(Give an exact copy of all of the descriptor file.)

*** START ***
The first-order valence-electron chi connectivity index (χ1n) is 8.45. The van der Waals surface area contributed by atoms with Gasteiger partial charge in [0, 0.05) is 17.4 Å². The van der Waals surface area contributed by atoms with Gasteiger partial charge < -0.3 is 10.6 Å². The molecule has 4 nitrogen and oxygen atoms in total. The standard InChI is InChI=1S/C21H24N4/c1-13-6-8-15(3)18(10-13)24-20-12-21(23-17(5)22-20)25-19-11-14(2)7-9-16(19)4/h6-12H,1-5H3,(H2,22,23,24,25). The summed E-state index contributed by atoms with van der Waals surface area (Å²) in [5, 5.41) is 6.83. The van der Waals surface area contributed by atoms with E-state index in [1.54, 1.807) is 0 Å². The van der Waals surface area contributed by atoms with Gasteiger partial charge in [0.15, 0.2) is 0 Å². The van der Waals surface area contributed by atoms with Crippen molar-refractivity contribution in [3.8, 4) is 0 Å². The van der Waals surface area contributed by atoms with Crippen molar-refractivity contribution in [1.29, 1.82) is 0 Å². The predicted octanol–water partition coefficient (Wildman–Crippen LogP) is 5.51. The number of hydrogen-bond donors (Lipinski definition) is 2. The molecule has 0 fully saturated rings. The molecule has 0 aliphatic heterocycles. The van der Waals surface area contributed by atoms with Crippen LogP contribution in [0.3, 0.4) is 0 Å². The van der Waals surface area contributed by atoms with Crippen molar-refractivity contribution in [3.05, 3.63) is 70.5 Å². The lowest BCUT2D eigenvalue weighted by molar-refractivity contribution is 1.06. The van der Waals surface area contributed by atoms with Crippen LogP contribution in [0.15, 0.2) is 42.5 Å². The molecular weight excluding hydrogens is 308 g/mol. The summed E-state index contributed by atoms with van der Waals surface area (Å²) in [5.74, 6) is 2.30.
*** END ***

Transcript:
The first-order valence-electron chi connectivity index (χ1n) is 8.45. The van der Waals surface area contributed by atoms with Gasteiger partial charge in [0, 0.05) is 17.4 Å². The van der Waals surface area contributed by atoms with Gasteiger partial charge < -0.3 is 10.6 Å². The molecule has 4 nitrogen and oxygen atoms in total. The standard InChI is InChI=1S/C21H24N4/c1-13-6-8-15(3)18(10-13)24-20-12-21(23-17(5)22-20)25-19-11-14(2)7-9-16(19)4/h6-12H,1-5H3,(H2,22,23,24,25). The summed E-state index contributed by atoms with van der Waals surface area (Å²) in [5, 5.41) is 6.83. The van der Waals surface area contributed by atoms with E-state index in [1.54, 1.807) is 0 Å². The van der Waals surface area contributed by atoms with Gasteiger partial charge in [0.15, 0.2) is 0 Å². The van der Waals surface area contributed by atoms with Crippen molar-refractivity contribution in [3.8, 4) is 0 Å². The van der Waals surface area contributed by atoms with Crippen molar-refractivity contribution in [1.29, 1.82) is 0 Å². The predicted octanol–water partition coefficient (Wildman–Crippen LogP) is 5.51. The number of hydrogen-bond donors (Lipinski definition) is 2. The molecule has 0 fully saturated rings. The molecule has 0 aliphatic heterocycles. The van der Waals surface area contributed by atoms with Crippen LogP contribution in [0.3, 0.4) is 0 Å². The van der Waals surface area contributed by atoms with Crippen molar-refractivity contribution in [3.05, 3.63) is 70.5 Å². The lowest BCUT2D eigenvalue weighted by molar-refractivity contribution is 1.06. The van der Waals surface area contributed by atoms with Crippen LogP contribution in [0.15, 0.2) is 42.5 Å². The molecular weight excluding hydrogens is 308 g/mol. The summed E-state index contributed by atoms with van der Waals surface area (Å²) in [5.74, 6) is 2.30.